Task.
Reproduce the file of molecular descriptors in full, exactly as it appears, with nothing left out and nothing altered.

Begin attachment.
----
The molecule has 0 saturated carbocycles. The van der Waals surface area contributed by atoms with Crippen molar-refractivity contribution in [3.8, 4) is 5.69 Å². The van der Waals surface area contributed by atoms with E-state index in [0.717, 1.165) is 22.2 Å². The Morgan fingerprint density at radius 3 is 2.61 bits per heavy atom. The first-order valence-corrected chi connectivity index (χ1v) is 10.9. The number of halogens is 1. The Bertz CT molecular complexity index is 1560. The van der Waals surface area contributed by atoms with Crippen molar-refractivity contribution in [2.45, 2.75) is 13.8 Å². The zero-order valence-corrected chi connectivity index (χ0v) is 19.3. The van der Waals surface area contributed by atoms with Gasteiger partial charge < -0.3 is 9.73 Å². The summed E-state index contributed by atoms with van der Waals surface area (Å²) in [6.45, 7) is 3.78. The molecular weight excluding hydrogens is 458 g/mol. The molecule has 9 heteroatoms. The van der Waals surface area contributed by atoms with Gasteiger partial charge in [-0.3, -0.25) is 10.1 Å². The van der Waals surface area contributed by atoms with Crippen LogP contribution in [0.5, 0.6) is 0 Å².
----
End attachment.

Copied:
The molecule has 0 saturated carbocycles. The van der Waals surface area contributed by atoms with Crippen molar-refractivity contribution in [3.8, 4) is 5.69 Å². The van der Waals surface area contributed by atoms with E-state index in [0.717, 1.165) is 22.2 Å². The Morgan fingerprint density at radius 3 is 2.61 bits per heavy atom. The first-order valence-corrected chi connectivity index (χ1v) is 10.9. The number of halogens is 1. The Bertz CT molecular complexity index is 1560. The van der Waals surface area contributed by atoms with Crippen molar-refractivity contribution in [2.45, 2.75) is 13.8 Å². The zero-order valence-corrected chi connectivity index (χ0v) is 19.3. The van der Waals surface area contributed by atoms with Gasteiger partial charge < -0.3 is 9.73 Å². The summed E-state index contributed by atoms with van der Waals surface area (Å²) in [6.45, 7) is 3.78. The molecular weight excluding hydrogens is 458 g/mol. The molecule has 9 heteroatoms. The van der Waals surface area contributed by atoms with Gasteiger partial charge in [-0.3, -0.25) is 10.1 Å². The van der Waals surface area contributed by atoms with Crippen LogP contribution in [0.5, 0.6) is 0 Å².